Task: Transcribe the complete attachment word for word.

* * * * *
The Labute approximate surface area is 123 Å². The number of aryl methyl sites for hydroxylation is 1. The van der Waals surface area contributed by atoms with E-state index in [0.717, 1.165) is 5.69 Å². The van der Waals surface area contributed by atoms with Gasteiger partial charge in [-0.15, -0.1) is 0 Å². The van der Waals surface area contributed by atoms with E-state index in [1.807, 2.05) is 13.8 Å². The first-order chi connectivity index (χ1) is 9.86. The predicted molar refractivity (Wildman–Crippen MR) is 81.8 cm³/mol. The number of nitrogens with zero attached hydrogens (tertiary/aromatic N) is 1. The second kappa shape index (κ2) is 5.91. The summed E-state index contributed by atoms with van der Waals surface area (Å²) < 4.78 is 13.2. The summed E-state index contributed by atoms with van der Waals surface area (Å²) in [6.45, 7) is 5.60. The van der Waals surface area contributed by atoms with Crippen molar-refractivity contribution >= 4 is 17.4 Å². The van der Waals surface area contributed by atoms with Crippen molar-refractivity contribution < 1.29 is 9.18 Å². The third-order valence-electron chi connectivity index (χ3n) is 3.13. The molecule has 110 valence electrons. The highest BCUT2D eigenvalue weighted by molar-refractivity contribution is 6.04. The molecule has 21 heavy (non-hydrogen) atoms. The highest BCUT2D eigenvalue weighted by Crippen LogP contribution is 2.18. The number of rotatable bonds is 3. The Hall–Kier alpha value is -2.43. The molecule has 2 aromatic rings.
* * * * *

The Labute approximate surface area is 123 Å². The number of aryl methyl sites for hydroxylation is 1. The van der Waals surface area contributed by atoms with E-state index in [0.717, 1.165) is 5.69 Å². The van der Waals surface area contributed by atoms with Gasteiger partial charge in [-0.15, -0.1) is 0 Å². The van der Waals surface area contributed by atoms with E-state index in [1.807, 2.05) is 13.8 Å². The first-order chi connectivity index (χ1) is 9.86. The predicted molar refractivity (Wildman–Crippen MR) is 81.8 cm³/mol. The number of nitrogens with zero attached hydrogens (tertiary/aromatic N) is 1. The second kappa shape index (κ2) is 5.91. The summed E-state index contributed by atoms with van der Waals surface area (Å²) < 4.78 is 13.2. The summed E-state index contributed by atoms with van der Waals surface area (Å²) in [6.45, 7) is 5.60. The van der Waals surface area contributed by atoms with Crippen molar-refractivity contribution >= 4 is 17.4 Å². The van der Waals surface area contributed by atoms with Crippen molar-refractivity contribution < 1.29 is 9.18 Å². The third-order valence-electron chi connectivity index (χ3n) is 3.13. The molecule has 110 valence electrons. The highest BCUT2D eigenvalue weighted by molar-refractivity contribution is 6.04. The molecule has 21 heavy (non-hydrogen) atoms. The highest BCUT2D eigenvalue weighted by Crippen LogP contribution is 2.18. The number of rotatable bonds is 3. The Hall–Kier alpha value is -2.43. The molecule has 2 aromatic rings.